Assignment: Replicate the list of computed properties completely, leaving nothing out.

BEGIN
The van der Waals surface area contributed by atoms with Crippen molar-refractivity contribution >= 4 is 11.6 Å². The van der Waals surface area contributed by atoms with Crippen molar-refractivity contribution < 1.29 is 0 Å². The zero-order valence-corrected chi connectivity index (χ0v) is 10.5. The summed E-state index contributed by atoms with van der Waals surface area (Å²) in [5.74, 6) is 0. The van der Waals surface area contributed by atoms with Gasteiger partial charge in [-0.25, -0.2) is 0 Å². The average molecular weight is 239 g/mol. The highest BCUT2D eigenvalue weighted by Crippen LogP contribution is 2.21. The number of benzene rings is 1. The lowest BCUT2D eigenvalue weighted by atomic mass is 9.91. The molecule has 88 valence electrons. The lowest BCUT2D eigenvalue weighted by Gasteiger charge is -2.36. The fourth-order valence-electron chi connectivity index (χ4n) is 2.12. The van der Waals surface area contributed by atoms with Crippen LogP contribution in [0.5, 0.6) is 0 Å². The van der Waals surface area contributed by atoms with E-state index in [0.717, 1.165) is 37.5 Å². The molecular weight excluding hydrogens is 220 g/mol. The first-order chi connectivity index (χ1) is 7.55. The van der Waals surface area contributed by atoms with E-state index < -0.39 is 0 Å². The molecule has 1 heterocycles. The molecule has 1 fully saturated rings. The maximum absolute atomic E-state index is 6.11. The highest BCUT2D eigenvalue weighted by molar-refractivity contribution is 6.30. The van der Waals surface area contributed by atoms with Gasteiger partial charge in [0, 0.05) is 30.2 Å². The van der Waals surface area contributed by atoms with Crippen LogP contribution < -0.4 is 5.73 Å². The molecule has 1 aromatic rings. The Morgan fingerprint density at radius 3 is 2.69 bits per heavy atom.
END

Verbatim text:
The van der Waals surface area contributed by atoms with Crippen molar-refractivity contribution >= 4 is 11.6 Å². The van der Waals surface area contributed by atoms with Crippen molar-refractivity contribution < 1.29 is 0 Å². The zero-order valence-corrected chi connectivity index (χ0v) is 10.5. The summed E-state index contributed by atoms with van der Waals surface area (Å²) in [5.74, 6) is 0. The van der Waals surface area contributed by atoms with Gasteiger partial charge in [-0.25, -0.2) is 0 Å². The average molecular weight is 239 g/mol. The highest BCUT2D eigenvalue weighted by Crippen LogP contribution is 2.21. The number of benzene rings is 1. The lowest BCUT2D eigenvalue weighted by atomic mass is 9.91. The molecule has 88 valence electrons. The lowest BCUT2D eigenvalue weighted by Gasteiger charge is -2.36. The fourth-order valence-electron chi connectivity index (χ4n) is 2.12. The van der Waals surface area contributed by atoms with Crippen LogP contribution in [0.5, 0.6) is 0 Å². The van der Waals surface area contributed by atoms with E-state index in [0.717, 1.165) is 37.5 Å². The molecular weight excluding hydrogens is 220 g/mol. The first-order chi connectivity index (χ1) is 7.55. The van der Waals surface area contributed by atoms with E-state index < -0.39 is 0 Å². The molecule has 1 heterocycles. The molecule has 1 fully saturated rings. The maximum absolute atomic E-state index is 6.11. The highest BCUT2D eigenvalue weighted by molar-refractivity contribution is 6.30. The van der Waals surface area contributed by atoms with Gasteiger partial charge in [0, 0.05) is 30.2 Å². The van der Waals surface area contributed by atoms with Crippen LogP contribution < -0.4 is 5.73 Å². The molecule has 1 aromatic rings. The Morgan fingerprint density at radius 3 is 2.69 bits per heavy atom.